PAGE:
It is literally a giant step for mankind – or at least for its understanding of giant animals that once roamed what is now Scotland.
The first evidence that dinosaurs walked on the Scottish mainland has been found, with the discovery of a remarkable collection of 170 million-year-old footprints near Inverness.
The globally-important find includes a raised footprint left by a member of the sauropod family, the largest animals ever to have lived on land. The print, perfectly preserved in sandstone, is about 70cm long and clearly shows a foot, heel and four toes.
Until now, the only evidence of dinosaurs in Scotland existed on the Hebridean island of Skye.
Dr Neil Clark, vice-president of the Geological Society of Glasgow, had been mystified why no evidence of dinosaur activity in other parts of the country had turned up.
He resolved the matter earlier this year when he found footprints preserved in rocks at a coastal location close to Inverness.
“I have frequently bemoaned the fact that dinosaurs have not been found elsewhere in Scotland but I now have discovered some new dinosaur footprints in a completely different location,” said Dr Clark.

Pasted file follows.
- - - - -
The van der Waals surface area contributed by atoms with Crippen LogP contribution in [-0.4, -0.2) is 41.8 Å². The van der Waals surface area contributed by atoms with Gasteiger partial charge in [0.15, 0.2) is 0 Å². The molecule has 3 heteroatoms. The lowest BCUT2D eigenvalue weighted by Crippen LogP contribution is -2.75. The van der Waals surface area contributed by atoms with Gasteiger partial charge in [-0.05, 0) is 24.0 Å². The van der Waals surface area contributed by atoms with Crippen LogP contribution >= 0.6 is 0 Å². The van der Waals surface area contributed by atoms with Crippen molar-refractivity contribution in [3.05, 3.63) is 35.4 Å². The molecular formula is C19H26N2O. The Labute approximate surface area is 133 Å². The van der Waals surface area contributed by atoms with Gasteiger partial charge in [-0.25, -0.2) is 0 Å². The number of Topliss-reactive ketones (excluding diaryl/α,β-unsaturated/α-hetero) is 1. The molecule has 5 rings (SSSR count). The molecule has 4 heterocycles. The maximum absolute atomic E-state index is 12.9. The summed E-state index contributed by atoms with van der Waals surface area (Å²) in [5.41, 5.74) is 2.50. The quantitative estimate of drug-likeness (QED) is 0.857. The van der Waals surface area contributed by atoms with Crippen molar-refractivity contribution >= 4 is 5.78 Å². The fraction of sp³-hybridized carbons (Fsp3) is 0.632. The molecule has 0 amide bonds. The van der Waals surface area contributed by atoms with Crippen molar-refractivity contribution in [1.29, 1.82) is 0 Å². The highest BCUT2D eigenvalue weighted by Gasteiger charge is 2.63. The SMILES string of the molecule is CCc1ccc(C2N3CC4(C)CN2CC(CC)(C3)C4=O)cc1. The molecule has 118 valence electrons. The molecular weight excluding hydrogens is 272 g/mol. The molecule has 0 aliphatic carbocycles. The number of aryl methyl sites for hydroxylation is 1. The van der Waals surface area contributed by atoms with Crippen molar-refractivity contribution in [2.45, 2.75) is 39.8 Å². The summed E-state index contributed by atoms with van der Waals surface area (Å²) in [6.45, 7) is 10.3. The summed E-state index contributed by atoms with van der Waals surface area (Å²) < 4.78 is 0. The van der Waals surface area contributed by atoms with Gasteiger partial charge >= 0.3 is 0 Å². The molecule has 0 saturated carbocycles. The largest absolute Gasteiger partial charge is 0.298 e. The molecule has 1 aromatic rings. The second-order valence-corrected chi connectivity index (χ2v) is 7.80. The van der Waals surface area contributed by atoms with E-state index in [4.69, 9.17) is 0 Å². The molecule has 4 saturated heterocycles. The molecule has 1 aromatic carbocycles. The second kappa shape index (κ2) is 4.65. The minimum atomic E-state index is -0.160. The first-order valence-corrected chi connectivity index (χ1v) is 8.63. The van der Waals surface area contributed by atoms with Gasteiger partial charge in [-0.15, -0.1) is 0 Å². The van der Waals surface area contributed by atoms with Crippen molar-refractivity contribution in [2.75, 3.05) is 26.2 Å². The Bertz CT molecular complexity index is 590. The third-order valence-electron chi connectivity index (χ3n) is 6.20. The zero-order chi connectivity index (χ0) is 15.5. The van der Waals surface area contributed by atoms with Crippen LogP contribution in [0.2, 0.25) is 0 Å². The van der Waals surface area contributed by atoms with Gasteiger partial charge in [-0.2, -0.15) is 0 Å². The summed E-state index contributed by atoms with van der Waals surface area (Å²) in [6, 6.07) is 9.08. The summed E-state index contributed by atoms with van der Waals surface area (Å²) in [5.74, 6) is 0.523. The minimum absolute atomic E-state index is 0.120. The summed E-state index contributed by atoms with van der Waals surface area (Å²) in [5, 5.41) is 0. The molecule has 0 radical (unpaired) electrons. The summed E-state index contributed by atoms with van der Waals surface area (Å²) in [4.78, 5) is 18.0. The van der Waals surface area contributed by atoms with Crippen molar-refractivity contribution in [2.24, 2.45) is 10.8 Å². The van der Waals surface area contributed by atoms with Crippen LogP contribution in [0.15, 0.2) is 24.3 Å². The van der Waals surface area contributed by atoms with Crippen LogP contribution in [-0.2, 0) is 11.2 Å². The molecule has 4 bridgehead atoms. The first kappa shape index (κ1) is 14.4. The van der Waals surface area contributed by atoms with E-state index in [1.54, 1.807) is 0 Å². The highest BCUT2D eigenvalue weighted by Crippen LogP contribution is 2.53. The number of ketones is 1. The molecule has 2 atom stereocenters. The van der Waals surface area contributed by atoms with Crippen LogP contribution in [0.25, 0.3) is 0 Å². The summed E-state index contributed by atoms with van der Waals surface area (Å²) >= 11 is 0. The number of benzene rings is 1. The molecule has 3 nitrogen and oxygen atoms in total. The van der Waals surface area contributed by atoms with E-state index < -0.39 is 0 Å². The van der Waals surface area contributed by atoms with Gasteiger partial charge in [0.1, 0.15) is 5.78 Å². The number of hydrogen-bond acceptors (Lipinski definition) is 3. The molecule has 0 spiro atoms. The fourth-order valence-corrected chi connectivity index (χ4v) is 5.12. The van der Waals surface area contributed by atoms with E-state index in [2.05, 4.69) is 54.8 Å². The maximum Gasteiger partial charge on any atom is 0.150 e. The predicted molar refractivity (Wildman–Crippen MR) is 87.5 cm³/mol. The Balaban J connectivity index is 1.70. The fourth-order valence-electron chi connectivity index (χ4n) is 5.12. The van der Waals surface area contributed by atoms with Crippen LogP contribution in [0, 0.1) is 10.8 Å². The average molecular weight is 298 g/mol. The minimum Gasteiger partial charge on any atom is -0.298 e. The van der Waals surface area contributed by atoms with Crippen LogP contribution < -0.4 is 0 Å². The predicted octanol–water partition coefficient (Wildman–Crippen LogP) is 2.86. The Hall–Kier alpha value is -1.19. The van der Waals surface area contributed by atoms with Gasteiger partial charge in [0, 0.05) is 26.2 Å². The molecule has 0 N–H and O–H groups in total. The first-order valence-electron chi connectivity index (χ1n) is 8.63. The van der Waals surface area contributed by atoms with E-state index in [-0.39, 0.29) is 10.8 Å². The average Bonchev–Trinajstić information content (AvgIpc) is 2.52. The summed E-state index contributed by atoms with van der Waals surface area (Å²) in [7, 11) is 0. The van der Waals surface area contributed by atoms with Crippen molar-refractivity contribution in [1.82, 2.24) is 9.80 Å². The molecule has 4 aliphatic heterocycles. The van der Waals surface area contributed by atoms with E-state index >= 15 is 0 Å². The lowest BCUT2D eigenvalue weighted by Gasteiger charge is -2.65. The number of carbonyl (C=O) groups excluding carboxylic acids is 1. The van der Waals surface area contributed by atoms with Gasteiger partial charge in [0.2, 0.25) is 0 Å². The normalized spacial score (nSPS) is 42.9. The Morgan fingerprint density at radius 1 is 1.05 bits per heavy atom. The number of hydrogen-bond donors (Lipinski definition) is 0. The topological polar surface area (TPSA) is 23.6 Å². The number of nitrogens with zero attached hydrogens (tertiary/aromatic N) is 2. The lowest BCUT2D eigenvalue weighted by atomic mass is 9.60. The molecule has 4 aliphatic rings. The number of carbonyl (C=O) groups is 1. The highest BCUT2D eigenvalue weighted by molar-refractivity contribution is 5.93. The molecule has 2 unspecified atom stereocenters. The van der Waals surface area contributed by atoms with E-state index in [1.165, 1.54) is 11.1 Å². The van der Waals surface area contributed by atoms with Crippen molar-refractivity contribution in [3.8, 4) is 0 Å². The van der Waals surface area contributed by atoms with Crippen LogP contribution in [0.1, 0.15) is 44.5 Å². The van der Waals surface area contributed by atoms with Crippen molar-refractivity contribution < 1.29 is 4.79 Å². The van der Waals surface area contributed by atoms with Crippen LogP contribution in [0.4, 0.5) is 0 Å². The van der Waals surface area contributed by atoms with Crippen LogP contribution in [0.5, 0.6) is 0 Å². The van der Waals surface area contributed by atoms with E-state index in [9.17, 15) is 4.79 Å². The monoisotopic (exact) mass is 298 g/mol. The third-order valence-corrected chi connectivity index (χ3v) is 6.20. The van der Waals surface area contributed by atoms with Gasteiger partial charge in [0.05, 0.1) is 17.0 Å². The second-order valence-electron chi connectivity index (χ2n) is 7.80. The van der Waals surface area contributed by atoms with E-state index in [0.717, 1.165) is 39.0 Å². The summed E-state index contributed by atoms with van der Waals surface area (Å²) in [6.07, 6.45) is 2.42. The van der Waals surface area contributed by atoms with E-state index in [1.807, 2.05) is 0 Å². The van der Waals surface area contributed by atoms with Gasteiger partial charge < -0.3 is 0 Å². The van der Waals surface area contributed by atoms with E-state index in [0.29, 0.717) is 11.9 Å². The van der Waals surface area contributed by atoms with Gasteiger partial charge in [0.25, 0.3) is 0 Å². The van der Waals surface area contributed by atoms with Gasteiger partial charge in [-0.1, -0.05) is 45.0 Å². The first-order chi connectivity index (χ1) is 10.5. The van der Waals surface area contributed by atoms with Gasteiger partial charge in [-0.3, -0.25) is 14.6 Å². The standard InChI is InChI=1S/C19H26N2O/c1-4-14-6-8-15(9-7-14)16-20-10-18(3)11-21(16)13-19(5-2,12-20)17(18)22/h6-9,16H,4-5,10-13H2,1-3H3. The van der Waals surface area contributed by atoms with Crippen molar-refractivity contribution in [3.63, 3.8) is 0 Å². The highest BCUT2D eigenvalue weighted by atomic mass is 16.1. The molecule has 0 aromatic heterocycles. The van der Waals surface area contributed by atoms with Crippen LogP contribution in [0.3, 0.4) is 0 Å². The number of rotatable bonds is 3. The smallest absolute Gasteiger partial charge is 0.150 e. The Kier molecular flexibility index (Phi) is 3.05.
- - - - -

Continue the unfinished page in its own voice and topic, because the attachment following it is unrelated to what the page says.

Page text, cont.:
Dr Clark, who is also the curator of palaeontology at the Hunterian museum in Glasgow, said the location was being kept secret until research has been carried out on the “very important” remains.
“They are from a completely new part of Scotland for dinosaurs and will add significantly to our understanding of dinosaurs of that age in Britain,” he added.
The discovery is likely to elevate Scotland as one of the world’s top dinosaur fossil hotspots for the Middle Jurassic, a period that lasted from about 174 million to 163 million years ago.
Globally, few fossil sites from the era exist.
The Inverness site contains fossilised impressions of footprints that are thought to be from several different types of dinosaur.
The size of raised footprints suggest they were left by a member of the sauropod family of dinosaurs – huge, four-legged herbivores with long, slender necks that stood up to 18 metres (60ft) high.
Now Dr Clark has launched a crowdfunding campaign to raise the £5,000 needed to search and map dinosaur footprints across Scotland, with the money likely to be used to buy a drone.
Researchers from Edinburgh University are expected to take part in the project, which could unseat Skye as Scotland’s dinosaur hotspot.
About 170 million years ago, shortly after the supercontinent Pangaea began to break up, the land that is now Skye was part of a smaller subtropical island.
It is often referred to as the Jurassic Isle of Scotland, due to its fossilised deposits of herbivorous and carnivorous dinosaurs.
Dr Clark made his mainalnd discovery after attending a conference in Inverness in March.
He decided to walk along the coast and noticed dinosaur footprints on the shoreline. “I was pretty excited. I knew the significance of the find straight away,” he said.
The crowdfunder is at